They stumbled over lucky break after lucky break. Not just getting a free rehearsal space for 15 months, until the Queen’s Head was converted into a gastropub, but meeting people who then gave them studio space, and getting free advice from musicians who had been chewed up and spat out by major labels. What they learned was the importance of keeping as much control as possible over their decisions, which led them to sign to indie imprint Dead Oceans for their debut album, Songs of Praise. They also think the very grime of the Queen’s Head shaped them into being Shame: “I don’t think if we had started in a squeaky clean studio it would have been the same,” Forbes says.

‘We started meeting these people who were engaged with something we didn’t think existed’ ... Shame.

They are less interested in offering comfort than demanding resolve: “We like to confront those who have committed acts of injustice, by writing snippy songs about them,” Forbes says. Just before last year’s general election they released one such song about the prime minister, Visa Vulture. “With each day the vacuous Mrs May steers our country closer and closer into the darkness and confusion that is Brexit, no doubt securing the best deal for herself and her cronies in the Conservative party,” they wrote on YouTube. “We would like to take this opportunity to humiliate and debase her frankly evil political record even further with this, the world’s worst love song.”

But given they’re still so young – all five members are 20 or 21 – they sometimes haven’t worked out where their principles are taking them. So there’s a mild disagreement between Forbes and Steen over whether they would let their music be used in a TV advert by some particularly awful company.

“No chance,” Forbes says. “No chance.” Then Steen recalls the Fat Whites turning down £100,000 from easyJet. “They wanted to use Whitest Boy on the Beach. Lias [Saoudi, the Fat Whites’ singer] said the biggest mistake of his life was not taking the hundred grand. But until we have to make that decision …”

Forbes interrupts, surprised that Steen is deciding band policy on his own. “Oh no, there’s no way.”

The pair keep taking extreme positions, then realising they have to pull back from them, that their principles are racing away from practicality. When asked how they will respond when their crowd starts to include the beered-up geezers who tend to follow popular and boisterous guitar bands, Forbes says: “If I ever looked down from the stage and saw that, I would probably quit.”

Steen interrupts: “We wanna get rid and dissolve …” Forbes interrupts back: “Dissolve is too nice a word. Incinerate.”

And then Steen realises that suggesting pre-emptive incineration of their fans is, perhaps, a bit much. “We’re not going to discriminate against any person who comes to our show unless they do something unjust. But we don’t want to project any image of laddish behaviour. I’ve spoken to girls who feel that if they go into the pit they are going to get knocked about by older guys. And when that happens, you have to make a point to the crowd. We don’t want to stop anyone having fun, but we don’t want anyone to be hurt or harassed in any way.”

Their instinct for confrontation might make that a tightrope act. In one French TV appearance Steen, dressed in a T-shirt reading “Je suis Calais”, strutted across the presenters’ table and licked an audience member’s face – pick the wrong person for that, and he might well find himself called out on social media for the very things Forbes says the band want to avoid.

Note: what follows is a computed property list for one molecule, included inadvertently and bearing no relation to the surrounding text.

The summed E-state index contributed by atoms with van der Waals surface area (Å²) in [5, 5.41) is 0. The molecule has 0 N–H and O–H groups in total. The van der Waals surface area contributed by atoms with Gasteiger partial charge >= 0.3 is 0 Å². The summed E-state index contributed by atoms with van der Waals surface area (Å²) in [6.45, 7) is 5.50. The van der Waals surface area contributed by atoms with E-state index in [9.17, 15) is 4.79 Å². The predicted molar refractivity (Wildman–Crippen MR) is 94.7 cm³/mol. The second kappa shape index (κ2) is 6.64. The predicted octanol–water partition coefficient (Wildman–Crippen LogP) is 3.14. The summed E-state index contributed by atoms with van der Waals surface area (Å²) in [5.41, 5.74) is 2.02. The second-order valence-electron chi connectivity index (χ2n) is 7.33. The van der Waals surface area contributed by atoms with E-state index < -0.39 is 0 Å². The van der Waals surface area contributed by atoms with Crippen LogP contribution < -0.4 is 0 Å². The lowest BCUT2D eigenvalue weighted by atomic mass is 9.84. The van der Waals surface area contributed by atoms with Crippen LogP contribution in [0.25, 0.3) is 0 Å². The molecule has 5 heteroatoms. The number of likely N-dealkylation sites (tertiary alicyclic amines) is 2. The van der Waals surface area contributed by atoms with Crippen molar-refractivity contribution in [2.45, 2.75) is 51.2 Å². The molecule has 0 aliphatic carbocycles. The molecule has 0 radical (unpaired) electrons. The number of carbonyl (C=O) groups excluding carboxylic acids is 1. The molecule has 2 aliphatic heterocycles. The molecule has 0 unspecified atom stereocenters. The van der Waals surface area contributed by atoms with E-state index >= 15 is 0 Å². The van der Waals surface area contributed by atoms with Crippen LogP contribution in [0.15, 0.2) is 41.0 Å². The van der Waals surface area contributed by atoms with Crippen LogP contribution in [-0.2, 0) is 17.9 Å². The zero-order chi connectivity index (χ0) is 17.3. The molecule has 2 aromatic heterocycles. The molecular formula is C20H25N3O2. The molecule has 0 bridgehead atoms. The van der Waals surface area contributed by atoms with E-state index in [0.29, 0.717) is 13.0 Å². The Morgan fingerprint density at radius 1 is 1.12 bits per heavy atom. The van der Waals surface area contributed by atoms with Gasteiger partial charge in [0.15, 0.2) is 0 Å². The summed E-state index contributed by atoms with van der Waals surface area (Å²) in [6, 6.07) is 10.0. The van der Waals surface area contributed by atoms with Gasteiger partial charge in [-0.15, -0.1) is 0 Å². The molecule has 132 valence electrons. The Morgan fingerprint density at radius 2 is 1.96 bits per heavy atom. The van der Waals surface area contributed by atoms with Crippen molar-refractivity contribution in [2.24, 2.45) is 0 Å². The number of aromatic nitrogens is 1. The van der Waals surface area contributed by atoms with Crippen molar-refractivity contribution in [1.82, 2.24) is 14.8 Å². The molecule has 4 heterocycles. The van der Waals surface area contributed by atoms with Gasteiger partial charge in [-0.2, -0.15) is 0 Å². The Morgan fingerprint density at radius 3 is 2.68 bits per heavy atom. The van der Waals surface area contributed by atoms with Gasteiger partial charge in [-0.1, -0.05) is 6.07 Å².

It’s oddly charming listening to a band working out what they think as they go along. For all the apparent certainties of Songs of Praise, for all their reputation for provocation – and the thrilling, tumbling rush of their music – they are very well aware of the limitations of being a rock band and of how damaging to mind and body it could be.

Last month, as Shame finished their year with a jaunt around Germany as a support slot, Steen had to call a stop to things. He was getting panic attacks; he wasn’t digesting his food; he was vomiting 15 times a day. “In that month we toured America, Canada, I did eight press days in Europe and London, played a show in Paris and then went on tour in Germany. Sitting in a van in the pitch black, and you’re in Hanover surrounded by snow and nothing else, and there’s only indistinguishable meat available … it can get you down.”

Over the next 12 months, Shame will take Songs of Praise around the world, to more and more people who will force them to confront their self-image as the band who are against things, whatever things happen to be on their minds. A band this exciting aren’t going to be allowed to sit still for long – in the weeks before they go to Australia at the end of January they are writing for their second album, because there will be no chance once the touring begins. They had better get used to the idea of more cans, more pitch black and even more indistinguishable meat, and not just in Hanover.

So might they become rock stars after all? Forbes suggests the very notion is “quite incredibly dated”, and Steen chips in. “Offensive as well, in a lot of ways. It will be a white male, skinny, perfect hair, who sleeps with women daily.”

That’s your principled position – but wouldn’t you really like to be rock stars, given the chance? “I’d just like a house with a pool table,” Steen says.

Image may contain: 4 people, people smiling, text

Songs of Praise is released on Dead Oceans on 12th January.